Lower expectations. There’s not time to do everything but there’s time to do the important things. Even Martha Stewart would have to make choices with this limited amount of time. The trees will be decorated but the lights and the beads do not have to be perfect; perhaps there will not be so many ornaments as in years past. I’ll bake some cookies, but just enough for us to enjoy.

Plan menus to do double duty. The ham and the turkey will do their work for main meals and then appear again as sandwiches, Turkey Curry, and a couple of luscious soups that’ll grow like Topsy when I add some noodles or beans with vegetables. I’ll also make one trip to the store just to stock up on paper goods, dish soap and laundry soap. This is not the time to run out of those staples.

Do things in chunks of time. Instead of racing from one project to the next, I’ll spend one afternoon decorating the dining room, one decorating the living room. I’ll spend one evening baking cookies, another addressing envelopes and yet another doing the layout for the Christmas letter. In those chunks of time, the biggest projects…those that I deem most important…will be done.

Buy some time. There’s just not time to clean the entire house so I’ll hire someone to do the main areas and leave the rest. Clean beds and clean bathrooms top my list. The rest is just fine.

Take care of myself. The best gift I can give my family is to be relaxed and just enjoy this holiday with them. My mood will set the tone for the entire celebration. I’ll get some rest, a bit of exercise, and give myself permission not to be perfect.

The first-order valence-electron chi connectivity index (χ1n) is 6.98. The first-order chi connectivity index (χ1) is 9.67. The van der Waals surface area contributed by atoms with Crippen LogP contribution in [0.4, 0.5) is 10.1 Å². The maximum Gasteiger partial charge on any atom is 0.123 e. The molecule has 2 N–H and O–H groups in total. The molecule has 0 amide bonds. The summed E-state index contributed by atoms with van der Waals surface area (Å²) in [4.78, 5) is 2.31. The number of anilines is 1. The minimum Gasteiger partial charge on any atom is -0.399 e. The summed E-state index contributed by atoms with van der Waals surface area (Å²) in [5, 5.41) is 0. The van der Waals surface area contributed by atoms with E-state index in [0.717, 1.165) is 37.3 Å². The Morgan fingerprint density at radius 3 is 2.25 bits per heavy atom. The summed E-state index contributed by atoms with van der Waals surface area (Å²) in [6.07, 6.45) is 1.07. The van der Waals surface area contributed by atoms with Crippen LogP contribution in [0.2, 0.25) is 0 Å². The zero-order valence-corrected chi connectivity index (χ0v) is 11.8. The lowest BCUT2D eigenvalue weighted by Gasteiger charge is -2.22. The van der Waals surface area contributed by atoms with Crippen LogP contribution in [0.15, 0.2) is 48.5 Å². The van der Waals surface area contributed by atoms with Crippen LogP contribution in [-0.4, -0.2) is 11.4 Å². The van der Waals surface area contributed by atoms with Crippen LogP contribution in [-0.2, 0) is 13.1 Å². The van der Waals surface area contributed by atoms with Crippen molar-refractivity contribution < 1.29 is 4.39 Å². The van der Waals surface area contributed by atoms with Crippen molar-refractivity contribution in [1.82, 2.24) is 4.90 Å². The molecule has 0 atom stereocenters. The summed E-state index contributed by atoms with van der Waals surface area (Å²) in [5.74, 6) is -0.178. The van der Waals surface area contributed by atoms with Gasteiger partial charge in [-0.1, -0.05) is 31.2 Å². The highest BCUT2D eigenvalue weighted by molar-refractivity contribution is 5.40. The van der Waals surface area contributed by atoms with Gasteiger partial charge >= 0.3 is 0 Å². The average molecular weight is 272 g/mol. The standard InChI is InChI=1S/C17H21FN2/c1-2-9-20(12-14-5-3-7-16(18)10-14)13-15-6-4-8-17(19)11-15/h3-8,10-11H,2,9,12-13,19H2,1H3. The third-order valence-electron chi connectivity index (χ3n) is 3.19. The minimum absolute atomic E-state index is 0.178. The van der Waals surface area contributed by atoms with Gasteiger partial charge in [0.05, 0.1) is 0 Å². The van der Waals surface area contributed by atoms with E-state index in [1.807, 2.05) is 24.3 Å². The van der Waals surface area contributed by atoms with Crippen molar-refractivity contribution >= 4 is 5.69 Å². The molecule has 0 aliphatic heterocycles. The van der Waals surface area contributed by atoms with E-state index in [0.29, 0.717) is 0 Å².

No matter how much or how little I do, December 25th will be here next week. I can choose to be stressed or I can relax and enjoy the season. I choose the latter.

It’s truly the best time of the year. May you all have a blessed holiday with your family and friends!

Contact me if you want to make your holiday season a bit easier next year!  I can help.

Posted by: Audrey Cupo AT 11:36 am   |  Permalink   |  0 Comments  |  Email
Wednesday, November 19 2008

The weather has changed quickly where I live in the northeastern part of the country.  I thought this would be a good time to help you get ready for the cold months ahead by giving you Quick Tips For A Better Space - your home.

There are many things to consider this time of year.  You not only need to dress yourself in warmer clothes, but you need to dress your home as well.  If not, you are not taking care of your biggest investment and throwing your hard-earned money down the drain.

Here are some suggestions to winterize your home:

Clean and check the heating filters and system for efficiency.  Change your filter and check for leaks in the system to ensure your system is working at it's best.  Call in a contractor if necessary. 

Check all water faucets to ensure there are no leaks or rusting.